Ontario, Canada Court Holds Employee’s Title Alone Insufficient to Characterize Job Position in Assessment of Reasonable Notice

In George v. Laurentian Bank Securities Inc., 2020 ONSC 5415, one of the first decisions from Ontario’s Superior Court since the COVID-19 pandemic began, the court focused on an employee’s responsibilities rather than his title alone in characterizing his position for purposes of assessing the common law reasonable notice to which he was entitled.  In determining the amount of reasonable notice owed, the court referred to the economic realities of the COVID-19 pandemic in the province, but did not consider any difficulties the pandemic might have caused the employee in his efforts to secure another position.


The bank hired the employee in November 2018 on a contract of indefinite hire as “Vice President, Equity Trading.”  The employee was paid $100,000 per annum, plus benefits, and was entitled to participate in an equity bonus pool.  Five months later, the bank dismissed him without cause.  On termination, the bank paid three weeks’ pay in lieu of notice, plus 2.5 weeks of benefit continuation. The employee made a motion for summary judgment claiming damages for wrongful dismissal.


In assessing common law reasonable notice, the court relied on the following factors set out in Bardal v. Globe and Mail, 24 D.L.R. 140 (ON SC)

  • Character of the employment;
  • Length of service;
  • Age; and
  • Availability of similar employment taking into consideration the experience, training and qualifications of the employee. 

In rendering its decision 15 months after the employment termination, the court found that although the employee remained unemployed, he had made reasonable efforts to mitigate his damages.  The court also noted, “…at the time of the hearing of this motion, Ontario continued to be coping with the economic realities of COVID-19.”1  There is no mention in the judgment whether either side made any legal argument with respect to the impact, if any, of COVID-19 on the assessment of reasonable notice. 

The employee urged the court to find that a presumption at common law entitles senior management or executives who are wrongfully dismissed to a minimum of 12 months’ notice irrespective of the length of service.  The court decided it was not required to determine whether this presumption exists because, for the following reasons, it decided the employee was neither a senior manager nor an executive within the meaning of the case law:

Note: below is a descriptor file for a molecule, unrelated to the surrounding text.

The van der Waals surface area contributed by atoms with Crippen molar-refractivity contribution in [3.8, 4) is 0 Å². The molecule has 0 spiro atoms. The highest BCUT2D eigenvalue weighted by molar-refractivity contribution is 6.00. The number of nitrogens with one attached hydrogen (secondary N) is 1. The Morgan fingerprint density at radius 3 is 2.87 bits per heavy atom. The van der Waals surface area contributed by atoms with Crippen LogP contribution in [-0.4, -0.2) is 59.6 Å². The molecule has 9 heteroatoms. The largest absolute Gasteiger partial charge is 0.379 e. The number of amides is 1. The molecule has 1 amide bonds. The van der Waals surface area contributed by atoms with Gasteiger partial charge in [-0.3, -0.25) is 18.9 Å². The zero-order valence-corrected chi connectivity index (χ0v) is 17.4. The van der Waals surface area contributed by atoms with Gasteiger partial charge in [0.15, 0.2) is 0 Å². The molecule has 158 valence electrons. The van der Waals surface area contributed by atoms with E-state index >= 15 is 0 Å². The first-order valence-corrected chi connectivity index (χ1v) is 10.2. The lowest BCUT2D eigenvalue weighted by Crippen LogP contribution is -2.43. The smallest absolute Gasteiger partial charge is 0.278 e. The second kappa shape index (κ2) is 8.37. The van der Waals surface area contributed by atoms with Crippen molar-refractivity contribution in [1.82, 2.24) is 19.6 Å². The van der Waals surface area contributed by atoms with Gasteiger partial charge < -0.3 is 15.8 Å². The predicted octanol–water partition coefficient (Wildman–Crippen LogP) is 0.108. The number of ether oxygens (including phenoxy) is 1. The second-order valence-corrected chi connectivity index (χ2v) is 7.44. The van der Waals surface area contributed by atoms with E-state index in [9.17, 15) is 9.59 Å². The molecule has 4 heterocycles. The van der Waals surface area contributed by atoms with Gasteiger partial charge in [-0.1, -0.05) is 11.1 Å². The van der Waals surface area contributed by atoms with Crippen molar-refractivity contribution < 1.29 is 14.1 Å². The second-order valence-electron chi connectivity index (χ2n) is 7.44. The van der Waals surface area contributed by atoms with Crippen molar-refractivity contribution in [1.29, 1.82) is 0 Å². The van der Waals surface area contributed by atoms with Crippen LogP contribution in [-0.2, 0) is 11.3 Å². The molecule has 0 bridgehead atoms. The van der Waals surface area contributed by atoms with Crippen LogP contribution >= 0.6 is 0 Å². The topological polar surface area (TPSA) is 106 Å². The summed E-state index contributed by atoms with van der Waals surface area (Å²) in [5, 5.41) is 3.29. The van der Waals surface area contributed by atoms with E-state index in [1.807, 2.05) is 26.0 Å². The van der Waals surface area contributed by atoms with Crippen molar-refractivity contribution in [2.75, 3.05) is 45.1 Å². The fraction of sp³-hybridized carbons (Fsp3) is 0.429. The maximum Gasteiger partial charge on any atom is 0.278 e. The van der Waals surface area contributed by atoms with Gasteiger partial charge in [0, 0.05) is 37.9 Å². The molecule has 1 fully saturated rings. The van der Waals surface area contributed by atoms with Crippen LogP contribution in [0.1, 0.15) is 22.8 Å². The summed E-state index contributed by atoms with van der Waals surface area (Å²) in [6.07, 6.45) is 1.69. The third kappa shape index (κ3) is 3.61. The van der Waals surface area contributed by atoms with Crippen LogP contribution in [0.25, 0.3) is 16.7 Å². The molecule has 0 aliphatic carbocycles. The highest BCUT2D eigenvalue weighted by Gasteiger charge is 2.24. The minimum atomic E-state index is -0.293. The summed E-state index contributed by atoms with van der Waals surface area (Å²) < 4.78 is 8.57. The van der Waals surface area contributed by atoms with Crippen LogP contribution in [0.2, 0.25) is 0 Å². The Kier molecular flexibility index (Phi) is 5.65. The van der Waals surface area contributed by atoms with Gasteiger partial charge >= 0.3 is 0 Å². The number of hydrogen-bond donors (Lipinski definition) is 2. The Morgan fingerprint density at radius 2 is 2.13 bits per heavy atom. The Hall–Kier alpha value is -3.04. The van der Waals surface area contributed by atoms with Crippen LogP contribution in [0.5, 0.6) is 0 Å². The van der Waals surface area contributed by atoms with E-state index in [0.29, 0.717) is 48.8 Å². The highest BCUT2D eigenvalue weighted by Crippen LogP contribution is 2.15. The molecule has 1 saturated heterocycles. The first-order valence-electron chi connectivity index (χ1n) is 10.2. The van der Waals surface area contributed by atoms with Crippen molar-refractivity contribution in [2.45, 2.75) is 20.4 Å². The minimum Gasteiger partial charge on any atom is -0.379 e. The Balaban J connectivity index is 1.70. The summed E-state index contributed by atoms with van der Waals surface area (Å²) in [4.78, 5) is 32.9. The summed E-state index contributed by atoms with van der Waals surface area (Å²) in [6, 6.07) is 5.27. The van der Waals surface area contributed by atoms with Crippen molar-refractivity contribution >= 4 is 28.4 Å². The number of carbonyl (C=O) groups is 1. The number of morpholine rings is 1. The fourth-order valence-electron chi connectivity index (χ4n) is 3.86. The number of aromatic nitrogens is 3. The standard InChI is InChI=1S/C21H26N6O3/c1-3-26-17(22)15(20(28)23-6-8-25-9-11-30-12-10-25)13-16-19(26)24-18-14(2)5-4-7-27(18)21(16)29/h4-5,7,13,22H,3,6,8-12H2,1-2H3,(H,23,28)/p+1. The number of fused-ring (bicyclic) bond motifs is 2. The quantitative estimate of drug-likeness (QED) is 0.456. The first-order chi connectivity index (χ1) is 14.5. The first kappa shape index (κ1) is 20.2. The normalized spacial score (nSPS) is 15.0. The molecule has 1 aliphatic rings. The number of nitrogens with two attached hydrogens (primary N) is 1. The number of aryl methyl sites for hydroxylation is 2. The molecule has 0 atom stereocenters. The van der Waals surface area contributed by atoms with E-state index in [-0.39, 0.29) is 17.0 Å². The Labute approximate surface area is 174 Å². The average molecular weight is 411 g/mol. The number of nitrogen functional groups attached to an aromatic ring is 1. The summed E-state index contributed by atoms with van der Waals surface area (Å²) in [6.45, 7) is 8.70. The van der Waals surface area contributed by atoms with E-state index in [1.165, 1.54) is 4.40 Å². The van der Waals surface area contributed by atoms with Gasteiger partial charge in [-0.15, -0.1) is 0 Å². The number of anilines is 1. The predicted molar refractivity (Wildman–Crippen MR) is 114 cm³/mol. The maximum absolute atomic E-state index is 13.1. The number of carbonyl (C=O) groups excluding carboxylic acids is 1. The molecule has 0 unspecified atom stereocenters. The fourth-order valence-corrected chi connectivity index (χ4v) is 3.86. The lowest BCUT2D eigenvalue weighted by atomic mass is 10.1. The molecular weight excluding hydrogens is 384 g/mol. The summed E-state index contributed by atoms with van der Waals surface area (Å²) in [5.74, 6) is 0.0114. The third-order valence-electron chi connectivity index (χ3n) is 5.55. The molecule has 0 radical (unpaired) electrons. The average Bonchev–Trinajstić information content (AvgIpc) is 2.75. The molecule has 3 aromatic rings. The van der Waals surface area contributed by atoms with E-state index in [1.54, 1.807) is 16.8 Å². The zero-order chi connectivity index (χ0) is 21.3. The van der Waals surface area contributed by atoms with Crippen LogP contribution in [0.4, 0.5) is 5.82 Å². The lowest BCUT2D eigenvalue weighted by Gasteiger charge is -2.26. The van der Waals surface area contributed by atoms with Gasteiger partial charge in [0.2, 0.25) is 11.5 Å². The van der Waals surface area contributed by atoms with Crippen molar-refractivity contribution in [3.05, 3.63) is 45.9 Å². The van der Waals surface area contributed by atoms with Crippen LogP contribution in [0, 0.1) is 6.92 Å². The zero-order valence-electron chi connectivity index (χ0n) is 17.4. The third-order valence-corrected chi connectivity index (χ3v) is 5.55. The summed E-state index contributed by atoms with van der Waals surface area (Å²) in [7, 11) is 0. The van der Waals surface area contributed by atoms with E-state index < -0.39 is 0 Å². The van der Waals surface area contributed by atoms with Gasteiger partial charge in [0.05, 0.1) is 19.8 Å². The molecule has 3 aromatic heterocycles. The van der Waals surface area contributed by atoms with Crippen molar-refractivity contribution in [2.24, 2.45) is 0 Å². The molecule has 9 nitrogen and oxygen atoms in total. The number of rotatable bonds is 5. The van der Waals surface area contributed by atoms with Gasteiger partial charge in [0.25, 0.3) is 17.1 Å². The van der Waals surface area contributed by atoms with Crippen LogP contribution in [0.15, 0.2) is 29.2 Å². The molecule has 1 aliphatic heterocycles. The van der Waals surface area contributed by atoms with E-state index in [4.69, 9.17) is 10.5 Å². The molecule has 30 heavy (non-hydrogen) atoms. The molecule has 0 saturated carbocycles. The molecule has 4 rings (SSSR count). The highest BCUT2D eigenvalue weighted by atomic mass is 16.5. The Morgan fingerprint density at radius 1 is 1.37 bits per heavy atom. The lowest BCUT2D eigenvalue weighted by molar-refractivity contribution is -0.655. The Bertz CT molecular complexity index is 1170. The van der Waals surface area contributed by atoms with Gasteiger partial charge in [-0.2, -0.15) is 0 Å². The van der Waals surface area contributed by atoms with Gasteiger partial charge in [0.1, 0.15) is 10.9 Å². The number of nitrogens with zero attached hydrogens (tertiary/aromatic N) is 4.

• He did not supervise coworkers in his department;
  • He did not have responsibility for overseeing his department or making strategic decisions for his department;
  • The same title was shared by all employees in his division to give them clout when dealing with the bank’s institutional clients, “not to denote senior management or executive positions within the bank”2;
  • He was not part of the bank’s Executive Team, from which he was three levels removed.  He reported to a Director within the department; and
  • His “primary duties were to develop business, establish and manage relationships with existing and new institutional clients, and execute equity transactions and trading strategies to generate trade flow and deepen the Laurentian Bank’s reach in Canada.”3

The court stated:

Mr. George placed much stock in the fact that his title, Vice President Equity Trading, was sufficient to satisfy the characterization of his position as being at the senior management or executive level.  However, the title, in this case, is not sufficient in and of itself to warrant that characterization in light of what his role and responsibilities actually entailed.4

In applying the Bardal factors, the court paid particular attention to the fact that the employee was age 58, affording him fewer job opportunities than younger individuals with comparable experience, training and qualifications, and pointed to his inability to secure new employment since his termination as evidence.

The court awarded two months’ common law reasonable notice, after noting that:

…providing Mr. George with three weeks’ pay, 2.5 weeks’ continuation of benefits, and no letter of reference and/or outplacement counselling assistance (despite requests for same) was unfair and unreasonable in the circumstances of this case.5

Bottom Line for Employers

George v. Laurentian Bank is a decision that may support an employer’s arguments on reasonable notice in the following respects:

  • An employee’s responsibilities, more so than job title, must be taken into account in determining the reasonable notice period; and
  • A short-term employee or an employee of advanced age is not automatically entitled to a “rule of thumb” minimum reasonable notice period.

We await further decisions from the courts with respect to COVID-19 and any impact of the pandemic on reasonable notice. 

See Footnotes

2 Id. at para. 14.

3 Id. 

4 Id. at para. 15.

5 Id. at para. 17.

Information contained in this publication is intended for informational purposes only and does not constitute legal advice or opinion, nor is it a substitute for the professional judgment of an attorney.